The Debt-Equity Trade Off: The
Capital Structure Decision
Stern School of Business
Invest in projects that yield a return greater than the minimum
acceptable hurdle rate.
• The hurdle rate should be higher for riskier projects and reflect the
financing mix used - owners’ funds (equity) or borrowed money (debt)
• Returns on projects should be measured based on cash flows generated
and the timing of these cash flows; they should also consider both positive
and negative side effects of these projects.
n Choose a financing mix that minimizes the hurdle rate and
matches the assets being financed.
If there are not enough investments that earn the hurdle rate, return the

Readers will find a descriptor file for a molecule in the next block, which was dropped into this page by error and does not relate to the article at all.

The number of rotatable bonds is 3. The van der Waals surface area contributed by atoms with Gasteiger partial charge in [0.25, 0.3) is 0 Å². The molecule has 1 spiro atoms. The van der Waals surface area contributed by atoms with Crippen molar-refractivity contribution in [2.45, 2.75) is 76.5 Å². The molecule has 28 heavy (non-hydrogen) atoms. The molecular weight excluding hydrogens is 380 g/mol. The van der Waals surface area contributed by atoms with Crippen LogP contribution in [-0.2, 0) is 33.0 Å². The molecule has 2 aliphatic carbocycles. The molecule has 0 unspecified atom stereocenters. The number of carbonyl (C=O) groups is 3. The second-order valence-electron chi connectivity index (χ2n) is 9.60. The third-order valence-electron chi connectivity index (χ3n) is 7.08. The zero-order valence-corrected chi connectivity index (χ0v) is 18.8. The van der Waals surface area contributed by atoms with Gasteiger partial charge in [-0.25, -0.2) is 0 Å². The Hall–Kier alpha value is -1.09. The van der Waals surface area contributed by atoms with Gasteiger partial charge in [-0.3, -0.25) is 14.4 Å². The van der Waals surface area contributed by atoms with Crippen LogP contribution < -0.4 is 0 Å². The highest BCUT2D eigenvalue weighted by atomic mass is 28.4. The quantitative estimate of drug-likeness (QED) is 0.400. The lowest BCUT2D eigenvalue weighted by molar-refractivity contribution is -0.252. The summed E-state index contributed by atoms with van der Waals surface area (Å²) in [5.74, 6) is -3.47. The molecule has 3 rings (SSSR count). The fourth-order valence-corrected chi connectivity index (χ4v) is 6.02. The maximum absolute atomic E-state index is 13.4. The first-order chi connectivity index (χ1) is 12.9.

cash to stockholders.
The form of returns - dividends and stock buybacks - will depend upon
the stockholders’ characteristics.
n What is debt?
n What determines the optimal mix of debt and equity for a company?
n How does altering the mix of debt and equity affect investment
analysis and value at a company?
n What is the right kind of debt for a company?
What is debt...
n General Rule: Debt generally has the following characteristics:
• Commitment to make fixed payments in the future
• The fixed payments are tax deductible
• Failure to make the payments can lead to either default or loss of control
of the firm to the party to whom payments are due.
What would you include in debt?
n Any interest-bearing liability, whether short term or long term.
n Any lease obligation, whether operating or capital.
Converting Operating Leases to Debt
n The “debt value” of operating leases is the present value of the lease
payments, at a rate that reflects their risk.
In general, this rate will be close to or equal to the rate at which the
company can borrow.
Operating Leases at The Gap
n Operating lease expenses in 1995 = $304.6 million
n Cost of Debt in 1995 = 7.30%
n Duration of Le